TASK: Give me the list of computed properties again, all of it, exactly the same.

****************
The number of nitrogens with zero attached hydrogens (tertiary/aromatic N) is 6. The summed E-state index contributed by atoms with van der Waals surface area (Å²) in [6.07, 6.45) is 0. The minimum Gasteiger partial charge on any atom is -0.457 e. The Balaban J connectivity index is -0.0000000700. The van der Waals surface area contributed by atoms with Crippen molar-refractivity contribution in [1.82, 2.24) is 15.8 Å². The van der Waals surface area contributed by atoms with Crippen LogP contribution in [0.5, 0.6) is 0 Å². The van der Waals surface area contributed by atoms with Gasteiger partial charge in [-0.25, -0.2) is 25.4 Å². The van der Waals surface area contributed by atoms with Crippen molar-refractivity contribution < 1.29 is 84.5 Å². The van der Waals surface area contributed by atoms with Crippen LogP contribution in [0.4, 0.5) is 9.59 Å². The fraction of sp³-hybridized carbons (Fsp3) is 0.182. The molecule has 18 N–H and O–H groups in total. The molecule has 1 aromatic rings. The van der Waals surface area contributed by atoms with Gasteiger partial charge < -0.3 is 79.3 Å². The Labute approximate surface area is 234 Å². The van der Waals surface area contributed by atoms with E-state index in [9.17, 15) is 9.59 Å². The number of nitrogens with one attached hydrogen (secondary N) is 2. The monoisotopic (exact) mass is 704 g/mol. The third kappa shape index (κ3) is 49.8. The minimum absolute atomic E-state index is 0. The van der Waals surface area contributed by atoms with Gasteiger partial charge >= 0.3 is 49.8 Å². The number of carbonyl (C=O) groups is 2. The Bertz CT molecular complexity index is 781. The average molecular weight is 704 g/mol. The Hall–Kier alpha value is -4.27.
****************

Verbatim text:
The number of nitrogens with zero attached hydrogens (tertiary/aromatic N) is 6. The summed E-state index contributed by atoms with van der Waals surface area (Å²) in [6.07, 6.45) is 0. The minimum Gasteiger partial charge on any atom is -0.457 e. The Balaban J connectivity index is -0.0000000700. The van der Waals surface area contributed by atoms with Crippen molar-refractivity contribution in [1.82, 2.24) is 15.8 Å². The van der Waals surface area contributed by atoms with Crippen LogP contribution in [0.5, 0.6) is 0 Å². The van der Waals surface area contributed by atoms with Gasteiger partial charge in [-0.25, -0.2) is 25.4 Å². The van der Waals surface area contributed by atoms with Crippen molar-refractivity contribution < 1.29 is 84.5 Å². The van der Waals surface area contributed by atoms with Crippen LogP contribution in [0.4, 0.5) is 9.59 Å². The fraction of sp³-hybridized carbons (Fsp3) is 0.182. The molecule has 18 N–H and O–H groups in total. The molecule has 1 aromatic rings. The van der Waals surface area contributed by atoms with Gasteiger partial charge < -0.3 is 79.3 Å². The Labute approximate surface area is 234 Å². The van der Waals surface area contributed by atoms with E-state index in [9.17, 15) is 9.59 Å². The number of nitrogens with one attached hydrogen (secondary N) is 2. The monoisotopic (exact) mass is 704 g/mol. The third kappa shape index (κ3) is 49.8. The minimum absolute atomic E-state index is 0. The van der Waals surface area contributed by atoms with Gasteiger partial charge >= 0.3 is 49.8 Å². The number of carbonyl (C=O) groups is 2. The Bertz CT molecular complexity index is 781. The average molecular weight is 704 g/mol. The Hall–Kier alpha value is -4.27.